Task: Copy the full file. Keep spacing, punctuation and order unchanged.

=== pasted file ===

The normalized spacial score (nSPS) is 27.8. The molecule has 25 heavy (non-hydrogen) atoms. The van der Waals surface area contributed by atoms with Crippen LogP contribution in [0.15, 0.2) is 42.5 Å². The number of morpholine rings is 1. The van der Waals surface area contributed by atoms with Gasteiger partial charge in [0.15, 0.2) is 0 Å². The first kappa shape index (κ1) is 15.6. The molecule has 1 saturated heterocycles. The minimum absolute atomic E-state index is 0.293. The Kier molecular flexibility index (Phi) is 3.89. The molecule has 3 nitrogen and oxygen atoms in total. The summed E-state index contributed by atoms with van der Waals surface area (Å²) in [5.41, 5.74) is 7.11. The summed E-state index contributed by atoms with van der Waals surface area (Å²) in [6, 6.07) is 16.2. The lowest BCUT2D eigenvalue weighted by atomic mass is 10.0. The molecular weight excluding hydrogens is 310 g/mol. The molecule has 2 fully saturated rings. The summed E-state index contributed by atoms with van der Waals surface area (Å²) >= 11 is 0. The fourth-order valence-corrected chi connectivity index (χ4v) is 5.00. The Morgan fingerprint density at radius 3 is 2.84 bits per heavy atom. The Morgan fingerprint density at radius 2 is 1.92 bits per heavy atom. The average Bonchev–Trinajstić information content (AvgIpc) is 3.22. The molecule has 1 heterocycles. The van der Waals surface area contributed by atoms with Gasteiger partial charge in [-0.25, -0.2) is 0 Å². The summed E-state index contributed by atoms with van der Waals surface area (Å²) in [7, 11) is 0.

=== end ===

The normalized spacial score (nSPS) is 27.8. The molecule has 25 heavy (non-hydrogen) atoms. The van der Waals surface area contributed by atoms with Crippen LogP contribution in [0.15, 0.2) is 42.5 Å². The number of morpholine rings is 1. The van der Waals surface area contributed by atoms with Gasteiger partial charge in [0.15, 0.2) is 0 Å². The first kappa shape index (κ1) is 15.6. The molecule has 1 saturated heterocycles. The minimum absolute atomic E-state index is 0.293. The Kier molecular flexibility index (Phi) is 3.89. The molecule has 3 nitrogen and oxygen atoms in total. The summed E-state index contributed by atoms with van der Waals surface area (Å²) in [5.41, 5.74) is 7.11. The summed E-state index contributed by atoms with van der Waals surface area (Å²) in [6, 6.07) is 16.2. The lowest BCUT2D eigenvalue weighted by atomic mass is 10.0. The molecular weight excluding hydrogens is 310 g/mol. The molecule has 2 fully saturated rings. The summed E-state index contributed by atoms with van der Waals surface area (Å²) >= 11 is 0. The fourth-order valence-corrected chi connectivity index (χ4v) is 5.00. The Morgan fingerprint density at radius 3 is 2.84 bits per heavy atom. The Morgan fingerprint density at radius 2 is 1.92 bits per heavy atom. The average Bonchev–Trinajstić information content (AvgIpc) is 3.22. The molecule has 1 heterocycles. The van der Waals surface area contributed by atoms with Gasteiger partial charge in [-0.25, -0.2) is 0 Å². The summed E-state index contributed by atoms with van der Waals surface area (Å²) in [7, 11) is 0.